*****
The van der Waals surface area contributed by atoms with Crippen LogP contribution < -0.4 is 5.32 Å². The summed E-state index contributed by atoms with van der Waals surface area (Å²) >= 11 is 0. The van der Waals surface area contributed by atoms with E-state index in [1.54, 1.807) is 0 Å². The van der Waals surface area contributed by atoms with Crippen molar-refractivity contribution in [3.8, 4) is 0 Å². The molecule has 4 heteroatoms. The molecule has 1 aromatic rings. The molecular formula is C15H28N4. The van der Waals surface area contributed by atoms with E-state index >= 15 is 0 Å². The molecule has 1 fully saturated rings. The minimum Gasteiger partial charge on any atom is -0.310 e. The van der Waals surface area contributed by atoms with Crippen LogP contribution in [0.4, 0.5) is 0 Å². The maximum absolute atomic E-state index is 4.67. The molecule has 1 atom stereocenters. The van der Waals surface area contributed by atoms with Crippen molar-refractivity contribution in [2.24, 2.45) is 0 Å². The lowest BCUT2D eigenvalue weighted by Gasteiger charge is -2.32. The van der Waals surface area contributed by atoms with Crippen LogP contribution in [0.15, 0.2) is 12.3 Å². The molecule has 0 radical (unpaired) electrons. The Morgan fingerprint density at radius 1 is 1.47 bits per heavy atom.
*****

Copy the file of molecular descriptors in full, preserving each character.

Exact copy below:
The van der Waals surface area contributed by atoms with Crippen LogP contribution < -0.4 is 5.32 Å². The summed E-state index contributed by atoms with van der Waals surface area (Å²) >= 11 is 0. The van der Waals surface area contributed by atoms with E-state index in [1.54, 1.807) is 0 Å². The van der Waals surface area contributed by atoms with Crippen molar-refractivity contribution in [3.8, 4) is 0 Å². The molecule has 4 heteroatoms. The molecule has 1 aromatic rings. The molecular formula is C15H28N4. The van der Waals surface area contributed by atoms with E-state index >= 15 is 0 Å². The molecule has 1 fully saturated rings. The minimum Gasteiger partial charge on any atom is -0.310 e. The van der Waals surface area contributed by atoms with Crippen LogP contribution in [0.4, 0.5) is 0 Å². The maximum absolute atomic E-state index is 4.67. The molecule has 1 atom stereocenters. The van der Waals surface area contributed by atoms with Crippen molar-refractivity contribution in [2.24, 2.45) is 0 Å². The lowest BCUT2D eigenvalue weighted by Gasteiger charge is -2.32. The van der Waals surface area contributed by atoms with Crippen LogP contribution in [0.15, 0.2) is 12.3 Å². The molecule has 0 radical (unpaired) electrons. The Morgan fingerprint density at radius 1 is 1.47 bits per heavy atom.